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Forum: ARM programming with GCC/GNU tools GCC loses CONST data


Author: Chris Williams (Guest)
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using arm-elf-g++ to compile a simple file with a single int in it:

int fred = 10;

If I do arm-elf-objdump I can see fred.

NOW, if I make fred a const:

const int fred = 10;

it is no longer visible in the object file. In fact, the object file is 
smaller and I think the data is not there! (I have done this with a 
const array and you can see its not in the object file)

Note that this is NOT a startup problem, it is actually missing from the 
object file directly after compiling.

Can anybody explain where its gone and what I should do about it?

Thanks for any help.

Regads,

Chris.

Author: Jörg Wunsch (dl8dtl) (Moderator)
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I guess, by making it "const", the compiler can figure out you
are never going to use the data (depeding on the compilation
options used), so it can safely optimize them away.

Author: Chris Williams (Guest)
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OK. But although I don't use it in this file, I want to link to it from 
a second source file! In a separate file I have:

extern const int fred;

If I take the const out of both files this would work. With them in it 
does not.

I have taken out all the compiler options to make sure they are not 
having any effect.

Are there any options the would FORCE the output I want?

Thanks for taking time to think about this.

Regards,

Chris.

Author: Jörg Wunsch (dl8dtl) (Moderator)
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Errm, only now I notice you're using C++.  I've been thinking of C.

In C++, const declares a real constant, rather than an unmodifiable
object.  AFAICT (I'm not a C++ expert), a const declaration must have an
initializer, and the compiler will only use it when referenced within
the compilation unit.  IOW, you cannot have "external constants",
as there is no actual object associated to it.

Someone more knowledgable about C++ might correct me if I'm wrong
here.

Author: Chris Williams (Guest)
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That's an interesting idea!

I have just tried compiling the same under Linux. If you compile it as a 
'C' file it works. If you make it a C++ file it fails!

So, there are 2 questions:

1. Under Gnu-Arm even if I make it a 'C' file it still does not work.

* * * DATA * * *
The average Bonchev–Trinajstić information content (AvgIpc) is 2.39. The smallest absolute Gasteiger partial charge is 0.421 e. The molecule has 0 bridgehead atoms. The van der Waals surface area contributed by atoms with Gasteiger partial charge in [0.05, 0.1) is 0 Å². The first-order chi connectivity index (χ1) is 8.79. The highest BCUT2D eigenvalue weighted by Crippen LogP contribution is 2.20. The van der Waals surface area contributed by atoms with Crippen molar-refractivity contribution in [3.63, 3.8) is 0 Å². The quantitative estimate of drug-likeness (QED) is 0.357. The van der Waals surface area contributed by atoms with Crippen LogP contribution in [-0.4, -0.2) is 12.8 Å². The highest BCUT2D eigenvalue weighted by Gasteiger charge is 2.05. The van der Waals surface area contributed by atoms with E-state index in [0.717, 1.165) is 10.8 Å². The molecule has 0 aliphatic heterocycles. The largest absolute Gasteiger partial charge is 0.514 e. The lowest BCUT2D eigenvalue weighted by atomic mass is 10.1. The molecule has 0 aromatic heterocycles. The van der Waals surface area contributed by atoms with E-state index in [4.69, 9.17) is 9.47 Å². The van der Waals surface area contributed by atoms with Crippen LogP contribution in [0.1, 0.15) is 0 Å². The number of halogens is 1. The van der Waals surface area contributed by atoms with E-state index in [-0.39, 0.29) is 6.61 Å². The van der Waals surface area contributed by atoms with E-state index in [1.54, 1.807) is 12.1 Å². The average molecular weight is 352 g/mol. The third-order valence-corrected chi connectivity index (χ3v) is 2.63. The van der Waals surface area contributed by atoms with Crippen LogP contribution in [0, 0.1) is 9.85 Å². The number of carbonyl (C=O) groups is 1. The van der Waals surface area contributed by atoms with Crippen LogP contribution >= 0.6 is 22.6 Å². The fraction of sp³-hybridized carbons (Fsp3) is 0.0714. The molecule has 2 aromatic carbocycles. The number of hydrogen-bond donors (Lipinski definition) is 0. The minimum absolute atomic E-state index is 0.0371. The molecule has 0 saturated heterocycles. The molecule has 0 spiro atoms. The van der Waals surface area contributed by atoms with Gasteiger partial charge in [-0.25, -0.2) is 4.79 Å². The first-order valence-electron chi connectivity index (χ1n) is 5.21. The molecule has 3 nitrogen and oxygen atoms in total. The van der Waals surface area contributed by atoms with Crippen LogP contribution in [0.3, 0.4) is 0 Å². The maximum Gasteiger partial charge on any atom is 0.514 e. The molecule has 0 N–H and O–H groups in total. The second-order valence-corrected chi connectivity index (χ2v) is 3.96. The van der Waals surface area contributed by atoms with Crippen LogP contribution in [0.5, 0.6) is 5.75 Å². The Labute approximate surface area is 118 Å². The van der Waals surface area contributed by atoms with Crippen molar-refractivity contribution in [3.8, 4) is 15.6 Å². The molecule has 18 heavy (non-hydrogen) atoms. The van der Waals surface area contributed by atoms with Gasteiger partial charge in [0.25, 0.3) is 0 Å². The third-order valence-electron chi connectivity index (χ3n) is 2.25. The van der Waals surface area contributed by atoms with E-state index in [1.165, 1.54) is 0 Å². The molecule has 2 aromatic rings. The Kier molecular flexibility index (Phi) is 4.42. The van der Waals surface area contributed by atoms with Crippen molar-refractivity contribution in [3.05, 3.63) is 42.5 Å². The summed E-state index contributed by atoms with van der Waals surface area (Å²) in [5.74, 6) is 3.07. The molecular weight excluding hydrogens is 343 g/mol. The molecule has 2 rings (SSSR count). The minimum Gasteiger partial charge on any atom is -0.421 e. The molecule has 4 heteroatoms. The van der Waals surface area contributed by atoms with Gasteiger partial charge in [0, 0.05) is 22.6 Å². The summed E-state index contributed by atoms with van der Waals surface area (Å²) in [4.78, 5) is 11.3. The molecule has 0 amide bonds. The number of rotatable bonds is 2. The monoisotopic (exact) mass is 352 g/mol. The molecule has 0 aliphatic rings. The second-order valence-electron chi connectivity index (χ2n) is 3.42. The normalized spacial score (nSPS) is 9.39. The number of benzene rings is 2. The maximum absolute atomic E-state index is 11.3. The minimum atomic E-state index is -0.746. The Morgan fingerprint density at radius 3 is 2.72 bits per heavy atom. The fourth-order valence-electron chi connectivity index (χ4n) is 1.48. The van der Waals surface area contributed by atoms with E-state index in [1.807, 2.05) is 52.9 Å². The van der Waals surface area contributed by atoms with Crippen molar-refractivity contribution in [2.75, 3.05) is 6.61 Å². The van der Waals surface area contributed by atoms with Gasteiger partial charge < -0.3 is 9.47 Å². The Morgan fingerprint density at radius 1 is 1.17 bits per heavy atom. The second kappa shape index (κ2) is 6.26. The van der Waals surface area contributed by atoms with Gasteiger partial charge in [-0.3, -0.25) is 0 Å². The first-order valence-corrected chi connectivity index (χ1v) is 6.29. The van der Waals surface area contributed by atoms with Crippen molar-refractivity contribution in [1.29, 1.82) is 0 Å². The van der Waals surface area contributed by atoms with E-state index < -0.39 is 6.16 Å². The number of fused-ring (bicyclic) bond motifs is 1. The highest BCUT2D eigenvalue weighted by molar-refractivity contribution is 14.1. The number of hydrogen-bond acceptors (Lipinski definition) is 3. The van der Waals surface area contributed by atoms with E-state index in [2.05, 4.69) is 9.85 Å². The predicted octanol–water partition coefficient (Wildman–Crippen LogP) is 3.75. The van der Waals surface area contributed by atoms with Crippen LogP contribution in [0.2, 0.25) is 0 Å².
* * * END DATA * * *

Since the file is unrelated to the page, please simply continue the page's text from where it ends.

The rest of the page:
Looks like it is compiling as C++ regardless. How do I force a 'C' 
compile?

2. If its C++, how do I handle such a situation? Actually what I have is 
a bit map as a C array that I have generated. I simply want to compile 
it and access it from another file. Of course I want to fore it into 
flash memory, NOT into RAM.

Thanks for some great help.

Regards,

Chris.

Author: A. K. (prx)
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This true "const"ness in C++ only holds for some scalar datatypes, not 
arrays.

Author: Andreas Ferber (aferber)
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Chris Williams wrote:
> 1. Under Gnu-Arm even if I make it a 'C' file it still does not work.
> Looks like it is compiling as C++ regardless. How do I force a 'C'
> compile?

Is your source file named with .cpp, .cc or .C (capital C) extension? 
Especially the capital C case can be a bugger on Windows since Windows 
filesystems are case insensitive, however GCC treats the filename case 
sensitively AFAIK.

If so, gcc will compile it as C++ even if called via "gcc". You can 
force it to use C via the "-x c" parameter. The parameter has to come 
before the first source file on the command line, since it only affects 
language selection for files following it.

> 2. If its C++, how do I handle such a situation? Actually what I have is
> a bit map as a C array that I have generated.

Define it as "extern const int fred = 10;", this will put it into the 
object file (as constant data, just like for example string literals) 
even when compiling as C++.

Andreas

Author: Chris Williams (Guest)
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Yes. That does the trick. I have not used C++ in the embedded 
environment before so I have a bit to learn!

Thanks to all who replied.

Regards,

Chris.

Author: Rolf Magnus (Guest)
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> In C++, const declares a real constant, rather than an unmodifiable
> object.

It's both. You can use it as a real constant, e.g. for array sizes or 
template arguments, but you can still e.g. take its address.

> AFAICT (I'm not a C++ expert), a const declaration

definition

> must have an initializer,

Yes, unless it's of a class type with a default constructor.

> and the compiler will only use it when referenced within
> the compilation unit.

Even with const, it's still a regular variable. The difference is that 
has internal linkage by default, so it's as if you had made it static.

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